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Most job descriptions come with 8, 10 or 12 different job responsibilities and a lot of them with be boilerplate or responsibilities that someone in HR thinks are associated with this role. This question gives you a better sense of which responsibilities are the most important—and they may not be what initially attracted you to the role.

If you like the idea of training juniors, for example, but success is judged purely on your sales figures, then is this really the job you thought you were applying for?

This question will also give you an idea of what kind of learning curve you’re expected to have and whether you’ll get any ramp-up time before getting down to business. If you’re the type of person who likes to jump right in and get things done, for instance, you may not be thrilled to hear that you’re going to spend the first three months shadowing a peer.

6. What do you like about working here?

This simple question is all about building rapport with the interviewer. People like to talk about themselves, and the interviewer will be flattered that you’re interested in her opinions.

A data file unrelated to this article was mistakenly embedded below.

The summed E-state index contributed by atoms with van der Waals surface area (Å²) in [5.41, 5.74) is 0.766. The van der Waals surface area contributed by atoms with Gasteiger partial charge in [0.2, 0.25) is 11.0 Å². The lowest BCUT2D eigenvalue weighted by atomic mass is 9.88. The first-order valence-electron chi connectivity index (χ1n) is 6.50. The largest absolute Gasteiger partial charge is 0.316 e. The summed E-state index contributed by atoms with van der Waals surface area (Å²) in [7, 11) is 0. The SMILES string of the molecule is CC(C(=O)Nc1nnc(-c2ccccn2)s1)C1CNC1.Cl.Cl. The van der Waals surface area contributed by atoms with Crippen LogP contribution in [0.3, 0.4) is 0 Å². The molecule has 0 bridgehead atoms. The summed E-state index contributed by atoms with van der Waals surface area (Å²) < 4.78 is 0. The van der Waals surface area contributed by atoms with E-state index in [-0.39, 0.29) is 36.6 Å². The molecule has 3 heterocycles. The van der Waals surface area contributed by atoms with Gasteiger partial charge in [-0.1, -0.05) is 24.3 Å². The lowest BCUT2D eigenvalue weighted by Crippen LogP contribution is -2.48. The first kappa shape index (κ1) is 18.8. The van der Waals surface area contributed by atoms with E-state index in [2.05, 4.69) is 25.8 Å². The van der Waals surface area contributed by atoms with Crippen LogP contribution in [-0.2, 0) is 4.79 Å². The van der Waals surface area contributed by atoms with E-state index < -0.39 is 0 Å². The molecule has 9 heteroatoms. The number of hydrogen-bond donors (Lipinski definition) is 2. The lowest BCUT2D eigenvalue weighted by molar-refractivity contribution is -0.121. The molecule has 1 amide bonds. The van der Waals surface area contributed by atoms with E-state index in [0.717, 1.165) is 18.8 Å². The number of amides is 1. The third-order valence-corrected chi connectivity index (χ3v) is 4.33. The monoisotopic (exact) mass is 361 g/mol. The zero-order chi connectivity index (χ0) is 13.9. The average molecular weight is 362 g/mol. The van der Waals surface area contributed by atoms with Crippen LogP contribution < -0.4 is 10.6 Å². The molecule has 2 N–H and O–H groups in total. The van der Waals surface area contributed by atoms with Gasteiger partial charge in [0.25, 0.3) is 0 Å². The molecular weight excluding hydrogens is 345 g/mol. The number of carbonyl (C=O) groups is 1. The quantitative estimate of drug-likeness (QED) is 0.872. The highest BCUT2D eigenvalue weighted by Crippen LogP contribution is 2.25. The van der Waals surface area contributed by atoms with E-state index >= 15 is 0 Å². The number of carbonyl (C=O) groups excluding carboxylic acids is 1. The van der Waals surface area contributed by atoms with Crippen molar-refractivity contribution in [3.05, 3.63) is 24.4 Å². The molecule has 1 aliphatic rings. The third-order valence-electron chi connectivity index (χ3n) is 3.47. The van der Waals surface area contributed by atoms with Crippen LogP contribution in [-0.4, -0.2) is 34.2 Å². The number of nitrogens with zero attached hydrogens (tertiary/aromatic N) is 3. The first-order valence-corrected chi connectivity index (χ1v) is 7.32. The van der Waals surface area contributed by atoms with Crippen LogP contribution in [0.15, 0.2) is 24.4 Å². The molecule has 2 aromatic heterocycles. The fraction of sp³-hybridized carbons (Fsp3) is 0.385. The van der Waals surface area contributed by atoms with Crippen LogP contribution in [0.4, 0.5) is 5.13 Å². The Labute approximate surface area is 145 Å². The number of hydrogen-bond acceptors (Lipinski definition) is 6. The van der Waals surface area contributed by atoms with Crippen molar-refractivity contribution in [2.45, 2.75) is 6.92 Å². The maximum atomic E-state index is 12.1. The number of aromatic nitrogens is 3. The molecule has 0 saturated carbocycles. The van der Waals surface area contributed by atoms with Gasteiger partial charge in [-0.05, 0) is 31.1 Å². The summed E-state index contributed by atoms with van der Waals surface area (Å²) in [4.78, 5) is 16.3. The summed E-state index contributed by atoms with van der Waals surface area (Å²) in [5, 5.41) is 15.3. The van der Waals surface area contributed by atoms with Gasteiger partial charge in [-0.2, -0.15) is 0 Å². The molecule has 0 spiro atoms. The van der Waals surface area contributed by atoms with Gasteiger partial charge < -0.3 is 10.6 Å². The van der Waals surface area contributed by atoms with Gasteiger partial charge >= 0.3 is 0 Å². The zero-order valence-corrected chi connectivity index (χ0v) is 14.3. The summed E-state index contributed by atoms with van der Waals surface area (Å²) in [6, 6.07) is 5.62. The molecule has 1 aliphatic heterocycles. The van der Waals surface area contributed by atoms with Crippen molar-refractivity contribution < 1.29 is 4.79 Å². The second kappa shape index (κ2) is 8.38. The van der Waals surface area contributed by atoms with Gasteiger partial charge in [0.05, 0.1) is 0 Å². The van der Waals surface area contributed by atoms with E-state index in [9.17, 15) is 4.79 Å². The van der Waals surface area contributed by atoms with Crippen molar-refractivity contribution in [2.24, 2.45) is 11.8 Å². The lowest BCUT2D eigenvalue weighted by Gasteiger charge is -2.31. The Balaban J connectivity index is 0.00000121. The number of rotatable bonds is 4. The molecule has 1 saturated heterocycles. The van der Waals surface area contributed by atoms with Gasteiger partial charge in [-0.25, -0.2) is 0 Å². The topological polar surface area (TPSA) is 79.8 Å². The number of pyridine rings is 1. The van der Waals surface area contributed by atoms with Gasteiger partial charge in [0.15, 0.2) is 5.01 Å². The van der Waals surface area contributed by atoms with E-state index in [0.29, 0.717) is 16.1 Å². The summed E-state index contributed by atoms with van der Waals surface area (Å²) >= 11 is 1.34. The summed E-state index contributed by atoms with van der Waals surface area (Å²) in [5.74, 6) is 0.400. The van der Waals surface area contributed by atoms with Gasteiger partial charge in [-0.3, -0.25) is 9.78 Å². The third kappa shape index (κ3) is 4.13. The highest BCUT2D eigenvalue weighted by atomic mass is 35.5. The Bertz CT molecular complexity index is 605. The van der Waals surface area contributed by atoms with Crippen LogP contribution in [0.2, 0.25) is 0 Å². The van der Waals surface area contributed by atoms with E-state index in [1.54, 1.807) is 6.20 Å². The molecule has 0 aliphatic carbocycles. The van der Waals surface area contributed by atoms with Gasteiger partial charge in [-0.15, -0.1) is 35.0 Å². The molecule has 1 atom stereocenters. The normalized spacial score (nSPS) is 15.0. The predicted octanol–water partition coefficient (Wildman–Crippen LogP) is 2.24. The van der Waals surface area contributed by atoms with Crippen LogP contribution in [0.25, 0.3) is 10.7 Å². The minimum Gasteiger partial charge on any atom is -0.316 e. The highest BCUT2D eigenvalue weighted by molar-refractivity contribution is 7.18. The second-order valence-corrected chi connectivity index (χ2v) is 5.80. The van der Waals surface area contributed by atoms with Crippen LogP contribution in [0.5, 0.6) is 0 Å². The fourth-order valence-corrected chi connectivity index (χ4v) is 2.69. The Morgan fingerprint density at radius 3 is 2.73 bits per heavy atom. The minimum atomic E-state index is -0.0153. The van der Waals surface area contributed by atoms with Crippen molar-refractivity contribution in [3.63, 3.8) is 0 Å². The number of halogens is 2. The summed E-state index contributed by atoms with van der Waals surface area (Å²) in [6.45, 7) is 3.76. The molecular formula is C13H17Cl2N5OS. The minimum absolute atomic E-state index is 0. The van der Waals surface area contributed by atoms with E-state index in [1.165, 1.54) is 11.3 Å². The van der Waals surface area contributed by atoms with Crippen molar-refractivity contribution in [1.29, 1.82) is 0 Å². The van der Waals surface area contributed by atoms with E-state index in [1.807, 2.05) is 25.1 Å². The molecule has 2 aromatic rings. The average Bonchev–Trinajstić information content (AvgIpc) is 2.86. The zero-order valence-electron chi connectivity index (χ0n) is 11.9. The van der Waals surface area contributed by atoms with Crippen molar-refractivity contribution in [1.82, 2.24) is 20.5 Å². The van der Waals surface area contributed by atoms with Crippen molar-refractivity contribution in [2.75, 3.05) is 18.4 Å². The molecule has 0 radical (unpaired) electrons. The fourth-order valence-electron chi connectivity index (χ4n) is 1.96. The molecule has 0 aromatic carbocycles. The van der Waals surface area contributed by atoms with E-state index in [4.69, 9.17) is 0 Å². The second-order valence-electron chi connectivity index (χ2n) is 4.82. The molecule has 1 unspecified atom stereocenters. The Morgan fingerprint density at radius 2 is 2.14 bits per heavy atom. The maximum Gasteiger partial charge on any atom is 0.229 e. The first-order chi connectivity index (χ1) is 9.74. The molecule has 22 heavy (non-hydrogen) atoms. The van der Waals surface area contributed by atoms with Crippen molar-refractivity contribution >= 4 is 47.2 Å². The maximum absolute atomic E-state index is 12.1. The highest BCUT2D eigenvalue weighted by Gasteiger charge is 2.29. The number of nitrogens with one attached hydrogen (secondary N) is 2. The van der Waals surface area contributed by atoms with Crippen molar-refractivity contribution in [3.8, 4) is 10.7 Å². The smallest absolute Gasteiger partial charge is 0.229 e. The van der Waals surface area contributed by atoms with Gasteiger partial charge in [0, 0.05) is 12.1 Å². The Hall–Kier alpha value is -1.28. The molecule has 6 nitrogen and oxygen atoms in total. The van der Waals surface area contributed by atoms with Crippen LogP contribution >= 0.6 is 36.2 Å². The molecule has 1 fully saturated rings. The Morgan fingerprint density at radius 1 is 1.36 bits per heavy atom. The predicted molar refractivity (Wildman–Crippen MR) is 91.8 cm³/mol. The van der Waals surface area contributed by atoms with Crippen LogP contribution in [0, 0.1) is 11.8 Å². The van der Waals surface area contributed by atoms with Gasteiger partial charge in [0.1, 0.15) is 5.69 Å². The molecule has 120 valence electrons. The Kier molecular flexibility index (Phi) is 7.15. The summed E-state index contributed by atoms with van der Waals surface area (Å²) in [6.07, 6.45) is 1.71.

Hopefully, you’ll find some great connection points that the two of you share. What similar things drive you head into the office each day? How will you fit into the culture?

How it helps you:

You can learn a lot from this question. Someone who genuinely enjoys his job will be able to list several things they like, and their answers will sound passionate and sincere. If not….well, you might consider that a red flag.

Since you potentially can learn a lot about the company culture from this question, it’s a good idea to figure out upfront what’s important to you. Maybe you’re looking for a hands-off boss who values independent thought and creativity? Maybe you work better in environments that move at a rapid, exciting pace?

Whatever’s important to you, listen carefully and see if you can find any common ground.

7. Based on this interview, do you have any questions or concerns about my qualifications for the role?

What a great closing question to ask in a job interview! It shows that you’re not afraid of feedback—in fact, you are inviting it. Not being able to take criticism is a red flag for employers, who need to know that you’ll act on any “coaching moments” with a good heart.